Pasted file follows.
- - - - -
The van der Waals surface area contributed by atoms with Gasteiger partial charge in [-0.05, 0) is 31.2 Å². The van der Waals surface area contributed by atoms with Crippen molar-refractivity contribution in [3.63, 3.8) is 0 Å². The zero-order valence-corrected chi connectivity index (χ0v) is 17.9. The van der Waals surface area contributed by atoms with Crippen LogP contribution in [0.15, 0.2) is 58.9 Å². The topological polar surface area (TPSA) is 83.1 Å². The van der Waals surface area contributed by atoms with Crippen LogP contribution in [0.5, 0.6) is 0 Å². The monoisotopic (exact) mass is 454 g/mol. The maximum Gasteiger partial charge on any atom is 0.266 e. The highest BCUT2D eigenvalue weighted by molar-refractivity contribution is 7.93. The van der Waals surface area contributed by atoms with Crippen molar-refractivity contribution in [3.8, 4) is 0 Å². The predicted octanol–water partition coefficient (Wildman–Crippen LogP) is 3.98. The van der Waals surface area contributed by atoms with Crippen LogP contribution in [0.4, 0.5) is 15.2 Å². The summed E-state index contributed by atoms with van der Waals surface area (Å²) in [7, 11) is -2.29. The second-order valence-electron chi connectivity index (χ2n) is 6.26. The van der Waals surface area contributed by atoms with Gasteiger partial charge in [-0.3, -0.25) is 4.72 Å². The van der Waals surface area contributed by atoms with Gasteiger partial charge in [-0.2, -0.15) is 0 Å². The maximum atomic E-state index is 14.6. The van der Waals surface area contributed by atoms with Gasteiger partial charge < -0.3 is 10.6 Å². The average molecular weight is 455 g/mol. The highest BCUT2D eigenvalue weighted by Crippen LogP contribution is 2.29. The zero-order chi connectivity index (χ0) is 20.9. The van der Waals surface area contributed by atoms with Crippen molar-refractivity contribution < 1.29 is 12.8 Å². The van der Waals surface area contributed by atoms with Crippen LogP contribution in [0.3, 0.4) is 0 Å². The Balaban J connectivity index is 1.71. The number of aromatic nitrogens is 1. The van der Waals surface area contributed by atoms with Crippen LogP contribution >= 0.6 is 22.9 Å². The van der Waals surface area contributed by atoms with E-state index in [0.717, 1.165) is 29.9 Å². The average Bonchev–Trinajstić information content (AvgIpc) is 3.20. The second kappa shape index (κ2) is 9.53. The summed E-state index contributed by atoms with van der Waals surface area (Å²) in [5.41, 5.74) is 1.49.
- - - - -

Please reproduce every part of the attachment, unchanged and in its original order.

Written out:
The van der Waals surface area contributed by atoms with Gasteiger partial charge in [-0.05, 0) is 31.2 Å². The van der Waals surface area contributed by atoms with Crippen molar-refractivity contribution in [3.63, 3.8) is 0 Å². The zero-order valence-corrected chi connectivity index (χ0v) is 17.9. The van der Waals surface area contributed by atoms with Crippen LogP contribution in [0.15, 0.2) is 58.9 Å². The topological polar surface area (TPSA) is 83.1 Å². The van der Waals surface area contributed by atoms with Crippen LogP contribution in [0.5, 0.6) is 0 Å². The monoisotopic (exact) mass is 454 g/mol. The maximum Gasteiger partial charge on any atom is 0.266 e. The highest BCUT2D eigenvalue weighted by molar-refractivity contribution is 7.93. The van der Waals surface area contributed by atoms with Crippen molar-refractivity contribution in [3.8, 4) is 0 Å². The predicted octanol–water partition coefficient (Wildman–Crippen LogP) is 3.98. The van der Waals surface area contributed by atoms with Crippen LogP contribution in [0.4, 0.5) is 15.2 Å². The summed E-state index contributed by atoms with van der Waals surface area (Å²) in [7, 11) is -2.29. The second-order valence-electron chi connectivity index (χ2n) is 6.26. The van der Waals surface area contributed by atoms with Gasteiger partial charge in [-0.3, -0.25) is 4.72 Å². The van der Waals surface area contributed by atoms with Gasteiger partial charge in [-0.2, -0.15) is 0 Å². The maximum atomic E-state index is 14.6. The van der Waals surface area contributed by atoms with Gasteiger partial charge < -0.3 is 10.6 Å². The average molecular weight is 455 g/mol. The highest BCUT2D eigenvalue weighted by Crippen LogP contribution is 2.29. The zero-order chi connectivity index (χ0) is 20.9. The van der Waals surface area contributed by atoms with Crippen molar-refractivity contribution < 1.29 is 12.8 Å². The van der Waals surface area contributed by atoms with Crippen LogP contribution in [0.3, 0.4) is 0 Å². The Balaban J connectivity index is 1.71. The number of aromatic nitrogens is 1. The van der Waals surface area contributed by atoms with Crippen LogP contribution >= 0.6 is 22.9 Å². The van der Waals surface area contributed by atoms with E-state index in [0.717, 1.165) is 29.9 Å². The average Bonchev–Trinajstić information content (AvgIpc) is 3.20. The second kappa shape index (κ2) is 9.53. The summed E-state index contributed by atoms with van der Waals surface area (Å²) in [5.41, 5.74) is 1.49.